The Power of Longevity

I was young, full of energy and impatient, and I was starting a church.  A leader I respect sensed my frustration and after listening to me moan about how things weren’t going according to schedule, he said words I will never forget: “We always overestimate what we can do in the short-term, and underestimate what we can do in the long-term.”

Those words speak volumes to me about the power of longevity.

I am now just a few weeks into my new call as a pastor in Santa Rosa.  And I am increasingly convinced that to do what God is calling the church to be and become will take years because it involves shifting from a program-based culture to a disciple-making culture where people gather in communities that practice fellowship, discipleship and mission.

There’s a lot more I’ll say about this shift in future post.  But for now, I’d just like to open the door for conversation.

Even if it takes patience, focus and time, do you think we need to find ways of being the church beyond Sunday?

Let the conversation begin….


About chris breuninger

I love life, my family, and Jesus. I enjoy live music, rigorous exercise, thoughtful movies, and strong coffee. I study scripture, wine, and people. I get frustrated with narrow minds, Christian stereotypes, and gardening. My vocation is pastor, but I’m hesitant to admit that, and I’m happy when people are surprised by that.
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13 Responses to The Power of Longevity

  1. Douglas Richardson says:

    Yes, we do! Quite honestly, this is one of the things that attracted me most to Redwood in terms of its openness to “reinvent” this way of “being” the church in terms of an intentional missional mindset.

  2. Joan says:

    What is important is for a church to grow spiritually rather than simply growing in numbers. When opportunities are presented to help us deepen our relationship with God, rather than just “doing church”, hearts will be touched and lives will be changed.

    • Joan says:

      P.S. I guess I didn’t fully answer the question! Yes, I think that we need to find ways of being church beyond Sunday morning. Authentic worship, fellowship, study, prayer…all will lead to growing spiritually which will create disciples who disciple!

  3. Patrick says:

    Agreed that we should transition; I’m hopeful that we can focus the unbelievable institutional enthusiasm for events to supporting our collective spiritual growth and that of our community. The thing about programs is that success can be measured in number of participants. Discipleship, fellowship and mission is much messier and harder to measure in the short term. It reminds me of a great book called The Vine and the Trellis that came our a couple years ago. It’s a model for building servant leaders over time. I have a few pastor friends looking seriously at it.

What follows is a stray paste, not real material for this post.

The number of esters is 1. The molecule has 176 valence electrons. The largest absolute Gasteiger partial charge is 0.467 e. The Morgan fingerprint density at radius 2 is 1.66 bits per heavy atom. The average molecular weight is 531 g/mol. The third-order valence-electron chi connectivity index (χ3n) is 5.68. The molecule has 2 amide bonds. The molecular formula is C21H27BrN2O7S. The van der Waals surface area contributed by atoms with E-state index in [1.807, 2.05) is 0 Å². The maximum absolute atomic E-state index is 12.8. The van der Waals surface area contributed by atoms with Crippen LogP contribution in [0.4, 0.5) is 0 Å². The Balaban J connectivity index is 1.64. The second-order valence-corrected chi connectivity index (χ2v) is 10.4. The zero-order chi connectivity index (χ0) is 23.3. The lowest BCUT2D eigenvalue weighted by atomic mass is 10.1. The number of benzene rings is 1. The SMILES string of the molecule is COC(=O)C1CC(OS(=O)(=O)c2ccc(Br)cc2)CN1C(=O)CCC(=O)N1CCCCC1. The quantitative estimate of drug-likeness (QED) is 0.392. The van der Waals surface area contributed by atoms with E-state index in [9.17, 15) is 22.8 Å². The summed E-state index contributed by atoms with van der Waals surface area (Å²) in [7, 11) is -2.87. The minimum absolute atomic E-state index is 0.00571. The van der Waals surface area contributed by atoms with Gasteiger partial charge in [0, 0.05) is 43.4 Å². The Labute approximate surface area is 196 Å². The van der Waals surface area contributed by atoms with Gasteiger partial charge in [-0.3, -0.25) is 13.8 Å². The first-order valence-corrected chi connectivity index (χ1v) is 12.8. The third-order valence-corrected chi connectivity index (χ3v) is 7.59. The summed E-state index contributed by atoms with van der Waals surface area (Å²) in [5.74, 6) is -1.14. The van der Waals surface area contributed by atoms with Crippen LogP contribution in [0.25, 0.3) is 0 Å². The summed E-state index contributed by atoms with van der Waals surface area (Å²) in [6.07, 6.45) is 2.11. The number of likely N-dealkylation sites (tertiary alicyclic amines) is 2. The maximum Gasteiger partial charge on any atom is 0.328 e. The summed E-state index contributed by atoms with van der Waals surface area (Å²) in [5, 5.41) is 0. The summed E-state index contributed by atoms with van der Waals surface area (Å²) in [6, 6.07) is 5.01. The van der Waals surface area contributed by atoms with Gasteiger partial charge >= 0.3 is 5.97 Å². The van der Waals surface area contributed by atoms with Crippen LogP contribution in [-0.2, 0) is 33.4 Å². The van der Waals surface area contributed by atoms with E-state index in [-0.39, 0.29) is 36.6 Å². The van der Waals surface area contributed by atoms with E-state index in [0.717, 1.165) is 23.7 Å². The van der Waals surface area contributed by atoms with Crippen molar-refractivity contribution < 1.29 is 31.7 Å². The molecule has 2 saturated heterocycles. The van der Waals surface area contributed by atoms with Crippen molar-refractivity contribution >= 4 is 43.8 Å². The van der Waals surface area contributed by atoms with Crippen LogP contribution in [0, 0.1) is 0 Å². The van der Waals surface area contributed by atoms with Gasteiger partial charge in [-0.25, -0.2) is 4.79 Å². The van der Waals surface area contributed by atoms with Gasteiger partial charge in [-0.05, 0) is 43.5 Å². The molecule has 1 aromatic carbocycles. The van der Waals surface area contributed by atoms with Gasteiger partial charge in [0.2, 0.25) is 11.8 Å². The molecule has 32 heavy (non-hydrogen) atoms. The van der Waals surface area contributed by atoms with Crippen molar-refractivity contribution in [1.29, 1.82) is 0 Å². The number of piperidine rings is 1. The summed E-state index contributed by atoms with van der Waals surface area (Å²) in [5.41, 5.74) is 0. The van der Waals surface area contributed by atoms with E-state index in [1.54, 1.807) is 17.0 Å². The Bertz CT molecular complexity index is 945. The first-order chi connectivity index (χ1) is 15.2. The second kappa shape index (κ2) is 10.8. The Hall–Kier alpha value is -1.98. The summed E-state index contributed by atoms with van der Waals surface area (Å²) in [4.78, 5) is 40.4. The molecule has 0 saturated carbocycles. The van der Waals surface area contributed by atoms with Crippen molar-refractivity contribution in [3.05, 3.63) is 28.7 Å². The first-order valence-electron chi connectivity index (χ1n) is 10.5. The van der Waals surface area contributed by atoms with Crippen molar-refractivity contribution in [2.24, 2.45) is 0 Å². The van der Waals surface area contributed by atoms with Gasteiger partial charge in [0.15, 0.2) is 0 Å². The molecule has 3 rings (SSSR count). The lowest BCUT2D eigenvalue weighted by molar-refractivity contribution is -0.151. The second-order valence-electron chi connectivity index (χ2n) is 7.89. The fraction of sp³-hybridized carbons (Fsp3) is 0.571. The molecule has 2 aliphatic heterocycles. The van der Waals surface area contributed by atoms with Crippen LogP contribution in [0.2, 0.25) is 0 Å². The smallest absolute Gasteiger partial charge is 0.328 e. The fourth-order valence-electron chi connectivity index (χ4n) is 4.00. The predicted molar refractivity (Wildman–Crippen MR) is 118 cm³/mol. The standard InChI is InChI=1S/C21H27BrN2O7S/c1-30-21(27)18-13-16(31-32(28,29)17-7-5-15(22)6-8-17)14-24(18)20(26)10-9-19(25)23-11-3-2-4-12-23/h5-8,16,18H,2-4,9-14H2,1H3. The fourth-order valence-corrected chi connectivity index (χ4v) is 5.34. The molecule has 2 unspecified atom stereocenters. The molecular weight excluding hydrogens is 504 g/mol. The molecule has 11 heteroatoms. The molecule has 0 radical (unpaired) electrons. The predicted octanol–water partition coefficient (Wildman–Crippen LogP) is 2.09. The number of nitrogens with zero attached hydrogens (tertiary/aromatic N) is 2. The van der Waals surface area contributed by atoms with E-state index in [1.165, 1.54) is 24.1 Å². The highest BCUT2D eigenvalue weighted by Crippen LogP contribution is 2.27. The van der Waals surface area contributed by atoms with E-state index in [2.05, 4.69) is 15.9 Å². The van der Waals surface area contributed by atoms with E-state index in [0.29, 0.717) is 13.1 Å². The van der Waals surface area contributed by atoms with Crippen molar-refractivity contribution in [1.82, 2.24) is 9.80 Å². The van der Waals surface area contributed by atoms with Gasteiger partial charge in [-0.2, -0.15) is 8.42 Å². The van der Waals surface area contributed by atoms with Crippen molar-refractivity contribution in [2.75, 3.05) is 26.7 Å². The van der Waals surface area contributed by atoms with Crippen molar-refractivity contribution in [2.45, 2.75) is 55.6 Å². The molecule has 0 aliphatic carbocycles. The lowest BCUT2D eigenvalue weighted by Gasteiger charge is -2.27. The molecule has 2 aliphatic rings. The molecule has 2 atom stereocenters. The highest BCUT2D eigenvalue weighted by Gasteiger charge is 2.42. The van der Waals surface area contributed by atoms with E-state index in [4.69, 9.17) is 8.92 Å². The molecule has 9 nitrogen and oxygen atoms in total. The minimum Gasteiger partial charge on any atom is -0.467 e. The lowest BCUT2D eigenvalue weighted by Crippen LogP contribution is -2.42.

4. Patrick Rutten says:

    Chris – On point and target. I think many, including myself, were waiting for the program roll out, but then I read, “The Hole In Our Gospel.” I get it now, and I see where you’d like to take RCC. Best quote from the book, ““A church that lives within its four walls is no church at all” (pg. 180).

    • Patrick, the quote you reference reminds me of Emil Brunner’s stament that “the church exists by mission, just as fire exists by burning.” It’s not that the church has a mission, so much as the church is, by nature, missional, and that a church that is not, is not a church.

  5. Thank you, chuc. And pray for the boys as they play in paradise, looking for, as they say, “Panama babes.”

  6. Cathi says:

    Yes, the path you’re bringing us to look for is one of the elements of RCC that helped me know it was home. The first church community where the teachings on Sunday, and the community building in Alpha and other ministries opened my heart to knowing that in order to really follow Christ, there needed to be some outward action on my part.
    As opposed to my previous vision of answering God’s call by sitting in a monastery spending my days in prayer, either in work or in contemplation.

    • Cathi, I’m encouraged by your story of how Redwood has helped you find a church home where your faith has become more alive. Thank you for sharing some of your story!

  7. Patty Williams says:

    Chris, I think you are right and you are wrong. (More right than wrong, though, by a fairly large margin.) RCC has been program-based for so long that people have either been involved or heard about it and I would hate to see that cut back. On the other hand, I was at Sunday’s session and feel you are absolutely on target to bring RCC back to life. We all want to be Christ’s hands and feet, and ministry has so many faces. I find myself surrounded with Christian friends, and that’s a good thing, but you challenged us a few weeks ago to remember to reach out to non-Christians as well. Some respond well to programs, so it would be good to keep going with that, especially as we continue to transition. But mission, discipleship, and fellowship? Bring it on! We are more than ready, willing, and able.

  8. Karen Titoni says:

    It would be awesome to get closer with more of my church family. My question is, where will we meet as a larger group when our building was never designed with that purpose in mind? Does someone have a plan to alter some of our space?

  9. Dennis Tussey says:

    To answer yes, seems so obvious, but we are creatures who prefer clear-cut, rather than messy (thank you Patrick) so “patience will have to have its perfect work.” I believe there are many who are enthusiastic about this direction Chris and look forward to walking down this path with you.

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